HC Deb 15 March 1979 vol 964 cc691-3
Q1. Mr. Dykes

asked the Prime Minister what plans he has to hold a meeting with the Trades Union Congress.

The Prime Minister (Mr. JamesCallaghan)

I meet representatives of the TUC from time to time at the National Economic Development Council and on other occasions. Further meetings will be arranged as necessary.

Mr. Dykes

Since the Prime Minister will undoubtedly be discussing rising prices with the TUC again soon, does he still stand by his solemn statement made on ITV on 20 July 1978 that I guarantee that prices and inflation will not go back into double figures in the course of 1979 "?

The Prime Minister

I think that that statement must be amended in the light of what has taken place since that date. The policy that the Government announced at that time would undoubtedly have reduced inflation, but a number of factors intervened, including the vote of the Opposition before Christmas, which removed any sanctions from the hands of the Government in these matters. They lit the fuse. They must stand the results of some of the consequences.

Mr. Molloy

When my right hon. Friend meets the TUC, will he make clear how the Leader of the Opposition disapproved of his endeavours to defend the British people, especially on prices? If, by some tragedy, she came to power, recent industrial skirmishes would appear trivial. The attitude of the Leader of the Opposition on issues that affect ordinary working people would cause the most serious crisis this country has ever faced.

The Prime Minister

Yes, Sir. I can understand my hon. Friend's concern about these matters, although I was glad to see that the hon. Member for St. Ives (Mr. Nott), who does not appear to be here this afternoon, made a similar statement. It repeated, in perhaps even more vicious language than mine, what I said at the European Council. I understand that the right hon. Member for Sidcup (Mr. Heath) has been on the air today expressing his view. I do not envy the right hon. Lady the Leader of the Opposition the task of trying to put those views together.

Mrs. Thatcher

I can cope.

The Prime Minister

I am glad to hear that. I suppose it means that we shall get a retraction from the hon. Member for St. Ives just as we have had a retraction on shipbuilding from the hon. Member for Surrey, North-West (Mr. Grylls).

Mr. David Steel

When the Prime Minister next meets the TUC, will he indicate that the 10.1 per cent. figure of inflation forecast by the Price Commission must serve as a terrible warning to the movement? If a voluntary incomes policy cannot be achieved, any Government of this country must retain the right to introduce an effective and enforceable incomes policy.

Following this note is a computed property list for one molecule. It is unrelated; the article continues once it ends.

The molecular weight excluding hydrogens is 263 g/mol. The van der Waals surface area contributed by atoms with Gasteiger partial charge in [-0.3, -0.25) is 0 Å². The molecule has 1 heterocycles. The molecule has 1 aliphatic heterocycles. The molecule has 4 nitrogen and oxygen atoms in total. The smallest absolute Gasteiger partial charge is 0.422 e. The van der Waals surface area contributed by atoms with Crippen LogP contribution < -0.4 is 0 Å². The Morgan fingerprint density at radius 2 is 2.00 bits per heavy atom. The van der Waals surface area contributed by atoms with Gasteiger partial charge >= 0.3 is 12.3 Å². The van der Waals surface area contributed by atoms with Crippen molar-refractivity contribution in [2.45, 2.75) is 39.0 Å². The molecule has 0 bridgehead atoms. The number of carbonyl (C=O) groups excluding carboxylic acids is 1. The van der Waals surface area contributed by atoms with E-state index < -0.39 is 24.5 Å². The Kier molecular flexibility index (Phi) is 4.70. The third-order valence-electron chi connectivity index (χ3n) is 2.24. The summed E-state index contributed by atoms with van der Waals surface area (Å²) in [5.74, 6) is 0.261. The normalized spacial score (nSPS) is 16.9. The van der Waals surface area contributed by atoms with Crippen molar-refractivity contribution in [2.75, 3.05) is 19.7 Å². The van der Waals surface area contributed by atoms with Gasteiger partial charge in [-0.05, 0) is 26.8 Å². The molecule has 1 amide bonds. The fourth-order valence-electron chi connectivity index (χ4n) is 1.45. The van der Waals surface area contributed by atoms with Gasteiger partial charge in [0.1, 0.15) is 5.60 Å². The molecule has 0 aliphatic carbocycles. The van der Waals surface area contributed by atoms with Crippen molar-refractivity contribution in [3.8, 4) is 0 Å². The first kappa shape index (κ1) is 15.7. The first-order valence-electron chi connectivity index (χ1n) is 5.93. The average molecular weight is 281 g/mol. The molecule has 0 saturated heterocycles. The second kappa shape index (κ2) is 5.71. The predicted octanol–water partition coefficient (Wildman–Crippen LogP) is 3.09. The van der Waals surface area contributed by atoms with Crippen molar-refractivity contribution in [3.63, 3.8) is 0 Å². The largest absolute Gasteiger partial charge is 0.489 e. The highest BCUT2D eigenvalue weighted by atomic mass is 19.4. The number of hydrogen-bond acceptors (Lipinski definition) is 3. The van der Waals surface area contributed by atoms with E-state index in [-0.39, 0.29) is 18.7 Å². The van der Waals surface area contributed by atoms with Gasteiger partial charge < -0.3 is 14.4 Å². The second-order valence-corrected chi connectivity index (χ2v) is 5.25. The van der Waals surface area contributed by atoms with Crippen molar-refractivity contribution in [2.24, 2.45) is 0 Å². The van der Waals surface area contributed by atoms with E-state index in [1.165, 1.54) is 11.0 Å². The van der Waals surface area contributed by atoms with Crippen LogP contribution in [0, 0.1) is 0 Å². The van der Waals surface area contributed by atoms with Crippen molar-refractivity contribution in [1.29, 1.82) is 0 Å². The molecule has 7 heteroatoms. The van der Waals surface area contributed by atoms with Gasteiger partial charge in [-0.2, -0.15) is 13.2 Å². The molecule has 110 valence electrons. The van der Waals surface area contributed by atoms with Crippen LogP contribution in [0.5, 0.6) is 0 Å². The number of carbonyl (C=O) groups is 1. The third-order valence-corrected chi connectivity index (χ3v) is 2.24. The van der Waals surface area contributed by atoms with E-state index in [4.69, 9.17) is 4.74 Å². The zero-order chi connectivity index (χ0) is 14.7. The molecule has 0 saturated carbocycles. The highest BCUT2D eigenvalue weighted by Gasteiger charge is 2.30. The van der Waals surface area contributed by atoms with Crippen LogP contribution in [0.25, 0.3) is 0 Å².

The Prime Minister

As the right hon. Gentleman said, this is a forecast. We shall see tomorrow the actual rate of increase, when the retail price index is published. Although this forecast has frequently turned out to be accurate, we had better see the actual position when the index is published. As to the future, the right hon. Gentleman knows that I need no convincing about the seriousness of a rising inflation rate both on growth and on employment prospects. I am glad to say that as a result of the most recent discussions between the TUC and ourselves there is an agreement to work out policies that would reduce the rate of inflation to 5 per cent. or below within three years. That, I think, the country as a whole must stick by.

Mr. Kinnock

In my right hon. Friend's reply to the right hon. Lady the Leader of the Opposition, was he not rather unsympathetic, especially now that she appears to be the last pro-Marketeer in Britain? Is not this disturbance manifested by her use of the word"abrasiveness "? For the right hon. Lady to protest a dislike of abrasiveness is rather like Count Dracula professing a distaste for blood. Will my right hon. Friend give an undertaking to increase his abrasiveness until he rubs out altogether the common agricultural policy?

The Prime Minister

If it is language that is objectionable, I am prepared to rely upon the hon. Member for St. Ives, an Opposition spokesman, who said: to oppose this situation vigorously is not anti-European or carping at the edges, it is a necessary protest. I assume that if it is not"carping at the edges"it is hardly abrasive to say so. The right hon. Member for Sidcup (Mr. Heath) must not allow his nostalgia for the past to overcome the facts of the present.